Truth and Movies

Hillbilly Elegy

Review by Madeleine Seidel @mhllndrivethru

Directed by

Ron Howard

Starring

Amy Adams Glenn Close Haley Bennett

Anticipation.

No one wanted this adaptation of JD Vance’s terrible memoir.

Enjoyment.

A spineless, trite melodrama that leans on easy moralising and lazy stereotypes.

In Retrospect.

Appalachia deserves so much better.

Despite strong performances from Amy Adams and Glenn Close, this misjudged melodrama is an insult to those it claims to represent.

In the days following the 2016 US presidential election, a stunned nation was left scrambling for answers as to how the seemingly impossible could have happened. Enter ‘Hillbilly Elegy: A Memoir of a Family and Culture in Crisis’ by JD Vance, a venture capitalist, ex-Marine and Yale Law graduate whose troubled childhood was split between two rural towns on the Kentucky-Ohio border.

The memoir details Vance’s emotional journey away from his ancestral home in Appalachia – a largely misunderstood region plagued by decades of governmental neglect and dwindling opportunity – and how he grappled with his family’s endless cycle of abuse and addiction. Vance presents his personal story as a political manifesto, lambasting the so-called coastal elites’ misunderstanding of the region while arguing against meaningful policies such as welfare and healthcare that could help the region.

In the aftermath of the book’s initial rave reviews (largely by non-Appalachians), three things happened: Vance was embraced by conservatives as a pundit; the backlash against him by Appalachian scholars and activists grew; and Netflix paid $45 million for the rights to develop the story. To even begin to consider what this vast sum of money could have done to benefit Appalachians other than Vance is mind-boggling.

Ron Howard’s adaptation, Hillbilly Elegy, arrives just in time for awards season, stripping the original text of its misguided neo-conservatism in favour of a melodramatic family yarn in which slimy moralising is substituted for empty navel-gazing. The film switches between JD as a mild-mannered child (Owen Asztalos) and as a young man (Gabriel Basso) struggling to fit in among his rich classmates at Yale Law.

In the middle of his summer clerkship interview process, JD is called home to Southern Ohio to take care of his mother Bev (Amy Adams), who has overdosed on heroin. His return to the holler of Appalachia – and race against the clock to make it back to Connecticut for his final clerkship interview – brings back bittersweet and painful memories of his youth, from his ne’er-do-well high school days to his mother’s drug addiction and his Mamaw (Glenn Close), whose tough love and support made him the successful man he’s on the cusp of becoming.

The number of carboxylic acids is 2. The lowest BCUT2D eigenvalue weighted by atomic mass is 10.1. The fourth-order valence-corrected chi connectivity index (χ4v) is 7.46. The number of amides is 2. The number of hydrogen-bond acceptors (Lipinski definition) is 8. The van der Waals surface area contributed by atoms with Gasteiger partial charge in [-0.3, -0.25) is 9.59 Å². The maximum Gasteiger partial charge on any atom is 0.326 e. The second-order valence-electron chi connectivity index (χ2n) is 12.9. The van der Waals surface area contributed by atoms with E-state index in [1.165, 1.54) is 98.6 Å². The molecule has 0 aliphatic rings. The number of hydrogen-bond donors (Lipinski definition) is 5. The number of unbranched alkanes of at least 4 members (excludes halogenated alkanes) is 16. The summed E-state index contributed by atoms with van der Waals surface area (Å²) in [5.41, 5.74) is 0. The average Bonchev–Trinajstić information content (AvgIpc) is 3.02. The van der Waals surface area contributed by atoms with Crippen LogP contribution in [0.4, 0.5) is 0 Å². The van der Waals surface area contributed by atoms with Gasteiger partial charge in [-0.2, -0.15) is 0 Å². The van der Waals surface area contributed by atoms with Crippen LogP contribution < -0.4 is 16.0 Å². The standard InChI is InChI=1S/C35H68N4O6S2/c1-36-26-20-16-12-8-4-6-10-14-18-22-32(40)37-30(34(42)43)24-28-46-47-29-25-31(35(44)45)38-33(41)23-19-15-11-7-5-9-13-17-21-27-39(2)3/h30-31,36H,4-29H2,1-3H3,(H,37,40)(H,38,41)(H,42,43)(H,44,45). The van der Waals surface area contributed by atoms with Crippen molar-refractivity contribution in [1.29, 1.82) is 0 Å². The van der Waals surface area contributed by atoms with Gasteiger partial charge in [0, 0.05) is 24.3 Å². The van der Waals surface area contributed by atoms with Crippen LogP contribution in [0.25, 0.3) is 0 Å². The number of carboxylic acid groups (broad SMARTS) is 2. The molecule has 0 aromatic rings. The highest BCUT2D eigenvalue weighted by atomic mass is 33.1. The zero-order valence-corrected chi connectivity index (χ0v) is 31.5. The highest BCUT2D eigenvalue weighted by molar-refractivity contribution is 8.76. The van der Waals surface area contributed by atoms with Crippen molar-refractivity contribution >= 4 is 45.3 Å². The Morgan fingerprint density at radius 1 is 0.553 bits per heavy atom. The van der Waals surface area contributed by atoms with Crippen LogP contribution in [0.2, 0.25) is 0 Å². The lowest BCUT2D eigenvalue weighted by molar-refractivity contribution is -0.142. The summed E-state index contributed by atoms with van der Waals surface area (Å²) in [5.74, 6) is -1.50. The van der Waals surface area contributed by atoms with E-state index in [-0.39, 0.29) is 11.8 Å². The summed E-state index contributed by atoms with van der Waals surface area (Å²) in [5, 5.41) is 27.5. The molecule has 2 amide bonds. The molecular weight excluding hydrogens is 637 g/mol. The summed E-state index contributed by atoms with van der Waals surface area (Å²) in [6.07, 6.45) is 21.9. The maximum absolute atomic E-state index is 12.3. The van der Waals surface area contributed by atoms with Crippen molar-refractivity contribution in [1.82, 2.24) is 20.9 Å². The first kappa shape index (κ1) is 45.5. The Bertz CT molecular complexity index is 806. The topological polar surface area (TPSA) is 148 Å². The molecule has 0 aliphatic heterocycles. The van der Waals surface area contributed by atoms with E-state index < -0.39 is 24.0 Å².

Despite strong performances from Adams, Close and Haley Bennett as broken matriarchs of the Vance family, Hillbilly Elegy is a slog with no real sense of purpose or outlook. The switch between timelines is undermined by Basso’s weak portrayal of Yale-era JD, and the visual language used to peg these characters as “hillbillies” is laughably offensive, inadvertently reinforcing Vance’s accusation of regional bias. There is an interesting story in here somewhere – the briefly mentioned side plot of Mamaw’s teenage pregnancy and move to Ohio comes to mind – but the saccharine sheen is more reminiscent of a Lifetime movie than a near-$50 million Oscar hopeful.

Many critics will rightly pan this film, but the discussion of Hillbilly Elegy’s failures should extend beyond its weak sentimentality to the essential question of why it was made in the first place. The critical error was made early: Vance saw his story as universal, even though Appalachia is a wildly varied place, from the Cherokee reservations in Western North Carolina to the Black migrants of the historical Eastern Kentucky Social Club to the small towns like Vance’s left behind by the world.

The disparities of Appalachian stories exist in the neglected stories of Vance’s own family, with the Vance women largely trapped in their hometown by unplanned pregnancy and bad marriages in ways that JD isn’t. Howard’s film does try to avoid the sloppy generalisations about Appalachia and rural America on the whole, but the rot at the centre of the source material remains. Perhaps Vance and Howard feel as if their misjudged visions of Appalachia deserve an elegy – but to others, the holler is home and deserves something much better than this.

Published 11 Nov 2020

Tags: Amy Adams Glenn Close Haley Bennett Ron Howard

Anticipation.

No one wanted this adaptation of JD Vance’s terrible memoir.

Enjoyment.

A spineless, trite melodrama that leans on easy moralising and lazy stereotypes.

In Retrospect.

Appalachia deserves so much better.

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